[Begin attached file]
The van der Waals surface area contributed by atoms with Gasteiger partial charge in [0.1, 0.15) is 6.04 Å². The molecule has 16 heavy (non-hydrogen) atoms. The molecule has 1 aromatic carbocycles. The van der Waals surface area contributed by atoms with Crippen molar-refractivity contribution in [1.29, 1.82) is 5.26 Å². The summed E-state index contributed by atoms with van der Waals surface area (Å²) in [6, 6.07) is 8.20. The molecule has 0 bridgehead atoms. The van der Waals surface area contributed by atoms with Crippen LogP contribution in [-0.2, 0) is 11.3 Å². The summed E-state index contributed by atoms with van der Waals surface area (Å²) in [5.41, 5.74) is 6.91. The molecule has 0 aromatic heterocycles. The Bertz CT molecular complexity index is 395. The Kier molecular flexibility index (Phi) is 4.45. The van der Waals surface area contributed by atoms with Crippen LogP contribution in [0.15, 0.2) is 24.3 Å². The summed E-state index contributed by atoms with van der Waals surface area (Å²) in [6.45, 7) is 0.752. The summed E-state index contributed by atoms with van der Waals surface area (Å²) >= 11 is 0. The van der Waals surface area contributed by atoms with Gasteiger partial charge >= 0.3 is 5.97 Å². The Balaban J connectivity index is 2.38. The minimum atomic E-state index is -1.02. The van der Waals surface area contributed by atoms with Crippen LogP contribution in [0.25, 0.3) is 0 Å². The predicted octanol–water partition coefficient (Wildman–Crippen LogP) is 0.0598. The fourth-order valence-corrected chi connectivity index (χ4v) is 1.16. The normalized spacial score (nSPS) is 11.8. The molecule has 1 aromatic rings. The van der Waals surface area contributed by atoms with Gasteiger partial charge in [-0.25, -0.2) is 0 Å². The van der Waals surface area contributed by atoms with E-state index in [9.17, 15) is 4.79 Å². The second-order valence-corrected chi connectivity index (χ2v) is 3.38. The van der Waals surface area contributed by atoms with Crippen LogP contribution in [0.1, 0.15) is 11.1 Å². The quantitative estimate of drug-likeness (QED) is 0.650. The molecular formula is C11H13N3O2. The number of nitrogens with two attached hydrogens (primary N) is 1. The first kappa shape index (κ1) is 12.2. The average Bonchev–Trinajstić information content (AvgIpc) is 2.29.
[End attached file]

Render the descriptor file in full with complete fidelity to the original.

The van der Waals surface area contributed by atoms with Gasteiger partial charge in [0.1, 0.15) is 6.04 Å². The molecule has 16 heavy (non-hydrogen) atoms. The molecule has 1 aromatic carbocycles. The van der Waals surface area contributed by atoms with Crippen molar-refractivity contribution in [1.29, 1.82) is 5.26 Å². The summed E-state index contributed by atoms with van der Waals surface area (Å²) in [6, 6.07) is 8.20. The molecule has 0 bridgehead atoms. The van der Waals surface area contributed by atoms with Crippen LogP contribution in [-0.2, 0) is 11.3 Å². The summed E-state index contributed by atoms with van der Waals surface area (Å²) in [5.41, 5.74) is 6.91. The molecule has 0 aromatic heterocycles. The Bertz CT molecular complexity index is 395. The Kier molecular flexibility index (Phi) is 4.45. The van der Waals surface area contributed by atoms with Crippen LogP contribution in [0.15, 0.2) is 24.3 Å². The summed E-state index contributed by atoms with van der Waals surface area (Å²) in [6.45, 7) is 0.752. The summed E-state index contributed by atoms with van der Waals surface area (Å²) >= 11 is 0. The van der Waals surface area contributed by atoms with Gasteiger partial charge >= 0.3 is 5.97 Å². The Balaban J connectivity index is 2.38. The minimum atomic E-state index is -1.02. The van der Waals surface area contributed by atoms with Crippen LogP contribution in [0.25, 0.3) is 0 Å². The predicted octanol–water partition coefficient (Wildman–Crippen LogP) is 0.0598. The fourth-order valence-corrected chi connectivity index (χ4v) is 1.16. The normalized spacial score (nSPS) is 11.8. The molecule has 1 aromatic rings. The van der Waals surface area contributed by atoms with Gasteiger partial charge in [-0.25, -0.2) is 0 Å². The van der Waals surface area contributed by atoms with E-state index in [9.17, 15) is 4.79 Å². The second-order valence-corrected chi connectivity index (χ2v) is 3.38. The van der Waals surface area contributed by atoms with Crippen LogP contribution in [0.1, 0.15) is 11.1 Å². The quantitative estimate of drug-likeness (QED) is 0.650. The molecular formula is C11H13N3O2. The number of nitrogens with two attached hydrogens (primary N) is 1. The first kappa shape index (κ1) is 12.2. The average Bonchev–Trinajstić information content (AvgIpc) is 2.29.